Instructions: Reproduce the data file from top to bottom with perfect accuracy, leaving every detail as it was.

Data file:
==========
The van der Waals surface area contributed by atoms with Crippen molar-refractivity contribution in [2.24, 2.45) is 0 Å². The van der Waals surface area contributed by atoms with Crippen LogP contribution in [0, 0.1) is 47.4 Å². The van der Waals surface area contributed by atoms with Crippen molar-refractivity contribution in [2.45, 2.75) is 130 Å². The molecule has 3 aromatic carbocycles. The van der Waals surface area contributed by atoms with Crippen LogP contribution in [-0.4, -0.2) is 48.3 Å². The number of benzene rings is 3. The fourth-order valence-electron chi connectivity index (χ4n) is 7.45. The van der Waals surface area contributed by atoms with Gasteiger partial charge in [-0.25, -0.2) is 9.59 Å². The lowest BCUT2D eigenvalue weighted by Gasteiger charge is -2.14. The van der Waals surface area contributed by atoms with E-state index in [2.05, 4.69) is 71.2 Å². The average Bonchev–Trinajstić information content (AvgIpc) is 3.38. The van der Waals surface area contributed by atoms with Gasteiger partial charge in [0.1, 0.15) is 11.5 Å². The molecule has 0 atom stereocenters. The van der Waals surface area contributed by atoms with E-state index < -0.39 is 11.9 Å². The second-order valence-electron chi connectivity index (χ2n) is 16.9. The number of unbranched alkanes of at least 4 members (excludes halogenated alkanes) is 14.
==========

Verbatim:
The van der Waals surface area contributed by atoms with Crippen molar-refractivity contribution in [2.24, 2.45) is 0 Å². The van der Waals surface area contributed by atoms with Crippen LogP contribution in [0, 0.1) is 47.4 Å². The van der Waals surface area contributed by atoms with Crippen molar-refractivity contribution in [2.45, 2.75) is 130 Å². The molecule has 3 aromatic carbocycles. The van der Waals surface area contributed by atoms with Crippen LogP contribution in [-0.4, -0.2) is 48.3 Å². The number of benzene rings is 3. The fourth-order valence-electron chi connectivity index (χ4n) is 7.45. The van der Waals surface area contributed by atoms with Gasteiger partial charge in [-0.25, -0.2) is 9.59 Å². The lowest BCUT2D eigenvalue weighted by Gasteiger charge is -2.14. The van der Waals surface area contributed by atoms with E-state index in [2.05, 4.69) is 71.2 Å². The average Bonchev–Trinajstić information content (AvgIpc) is 3.38. The van der Waals surface area contributed by atoms with Gasteiger partial charge in [0.1, 0.15) is 11.5 Å². The molecule has 0 atom stereocenters. The van der Waals surface area contributed by atoms with E-state index < -0.39 is 11.9 Å². The second-order valence-electron chi connectivity index (χ2n) is 16.9. The number of unbranched alkanes of at least 4 members (excludes halogenated alkanes) is 14.